[5] These questions, however, are by no means novel; they have often been raised, and the supreme court has often considered them, as an analysis of its cases will readily reveal. It scarcely needs be said that, with respect to matters involving the Federal constitution, we, as an inferior tribunal, must follow the pronouncements of that court no matter what our private views may be. In any event, there are few subjects in the entire field of constitutional law so elusive as that of state taxation of interstate commerce, and it would be a sanguine individual indeed who could assert that he had found the ultimate solution to a problem as complex in its ramifications as that presented here. Perhaps, Mr. Justice Black's reiterated view that only Congress is competent to dispose of the matter in all of its aspects will eventually prove to offer the soundest solution. Dissent, Gwin, White & Prince v. Henneford, 305 U.S. 434, 442, 83 L. Ed. 272, 59 S. Ct. 325; dissent, J.D. Adams Mfg. Co. v. Storen, 304 U.S. 307, 316, 82 L. Ed. 1365, 58 S. Ct. 913; concurring opinion, Northwest Airlines v. Minnesota, 322 U.S. 292, 301, 88 L. Ed. 1283, 64 S. Ct. 950.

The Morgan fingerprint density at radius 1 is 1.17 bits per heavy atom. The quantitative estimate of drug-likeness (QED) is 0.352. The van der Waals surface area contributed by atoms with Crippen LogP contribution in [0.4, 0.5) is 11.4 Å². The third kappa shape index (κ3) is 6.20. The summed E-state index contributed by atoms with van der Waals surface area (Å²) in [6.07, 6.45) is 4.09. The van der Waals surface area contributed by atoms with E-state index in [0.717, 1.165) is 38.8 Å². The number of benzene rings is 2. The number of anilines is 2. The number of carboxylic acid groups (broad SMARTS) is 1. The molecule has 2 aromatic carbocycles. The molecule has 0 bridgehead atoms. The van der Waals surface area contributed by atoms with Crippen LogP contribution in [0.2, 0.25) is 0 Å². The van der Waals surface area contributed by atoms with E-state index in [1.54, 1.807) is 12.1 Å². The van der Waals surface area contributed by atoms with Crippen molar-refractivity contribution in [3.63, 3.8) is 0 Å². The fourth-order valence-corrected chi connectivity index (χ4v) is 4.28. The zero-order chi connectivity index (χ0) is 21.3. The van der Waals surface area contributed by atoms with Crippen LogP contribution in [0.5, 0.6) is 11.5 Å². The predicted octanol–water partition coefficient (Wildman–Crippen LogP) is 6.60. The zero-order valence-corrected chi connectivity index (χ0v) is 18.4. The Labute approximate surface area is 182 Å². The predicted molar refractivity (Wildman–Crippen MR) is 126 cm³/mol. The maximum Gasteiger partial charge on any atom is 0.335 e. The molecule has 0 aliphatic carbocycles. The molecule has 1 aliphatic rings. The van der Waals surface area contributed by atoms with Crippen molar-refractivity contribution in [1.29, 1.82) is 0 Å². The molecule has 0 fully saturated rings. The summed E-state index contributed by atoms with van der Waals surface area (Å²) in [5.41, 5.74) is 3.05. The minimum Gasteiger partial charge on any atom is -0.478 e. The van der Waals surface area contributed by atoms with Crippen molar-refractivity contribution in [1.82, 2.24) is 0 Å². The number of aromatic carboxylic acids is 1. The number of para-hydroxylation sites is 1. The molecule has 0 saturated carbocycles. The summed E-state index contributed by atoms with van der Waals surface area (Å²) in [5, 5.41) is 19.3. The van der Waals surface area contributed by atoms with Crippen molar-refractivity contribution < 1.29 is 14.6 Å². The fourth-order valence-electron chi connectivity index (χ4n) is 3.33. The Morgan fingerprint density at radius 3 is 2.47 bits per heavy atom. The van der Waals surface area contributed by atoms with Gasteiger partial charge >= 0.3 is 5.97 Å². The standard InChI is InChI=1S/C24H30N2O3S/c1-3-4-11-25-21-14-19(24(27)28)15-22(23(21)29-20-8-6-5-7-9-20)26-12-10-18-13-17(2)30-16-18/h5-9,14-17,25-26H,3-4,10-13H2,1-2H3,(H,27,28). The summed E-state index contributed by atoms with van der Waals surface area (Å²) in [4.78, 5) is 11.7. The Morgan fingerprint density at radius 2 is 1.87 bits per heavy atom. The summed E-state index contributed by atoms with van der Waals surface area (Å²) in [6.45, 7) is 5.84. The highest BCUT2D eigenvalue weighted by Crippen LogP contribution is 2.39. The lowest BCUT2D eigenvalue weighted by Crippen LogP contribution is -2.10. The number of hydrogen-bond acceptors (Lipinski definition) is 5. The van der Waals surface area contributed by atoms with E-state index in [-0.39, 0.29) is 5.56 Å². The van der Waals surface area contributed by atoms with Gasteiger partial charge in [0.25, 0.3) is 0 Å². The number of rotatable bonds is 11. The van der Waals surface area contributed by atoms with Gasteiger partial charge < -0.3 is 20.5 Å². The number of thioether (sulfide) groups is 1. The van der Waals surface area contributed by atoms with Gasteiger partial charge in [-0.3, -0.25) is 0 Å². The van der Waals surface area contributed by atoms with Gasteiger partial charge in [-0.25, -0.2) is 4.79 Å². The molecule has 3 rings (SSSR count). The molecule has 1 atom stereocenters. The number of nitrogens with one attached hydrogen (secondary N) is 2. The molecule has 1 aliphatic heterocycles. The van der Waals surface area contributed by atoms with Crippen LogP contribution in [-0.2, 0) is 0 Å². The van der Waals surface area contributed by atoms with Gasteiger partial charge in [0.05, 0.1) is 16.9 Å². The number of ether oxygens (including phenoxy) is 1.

*677 We may note in closing that appellant has submitted a memorandum concerning the very recent case of Spector Motor Service, Inc. v. O'Connor, 340 U.S. 602, 95 L. Ed. 573, 71 S. Ct. 508. There, Connecticut's business tax act, which provided for a franchise tax, measured by net income, upon all corporations doing business within the state, was held unconstitutional as applied to a carrier whose business was entirely interstate. We shall not analyze this case in detail, for the situation presented to the court, though it involved the basic problem of the power of the states to tax interstate commerce, was not analogous to that presented here. The Norton Co. case (which the majority in the Spector Motor Service case did not, apparently, feel it necessary to distinguish or even to mention) still appears to us controlling upon its facts.

With the exception of its holding with respect to the sales denominated class E, the proceeds of which we hold to be not constitutionally taxable under the state's business and occupation tax, the judgment of the trial court is affirmed in its entirety. The cause will be remanded with direction to grant injunctive relief as prayed for with respect to the sales denominated class E.

ALL CONCUR.

June 26, 1951. Petition for rehearing denied.

NOTES

[1] Reported in 231 P. (2d) 325.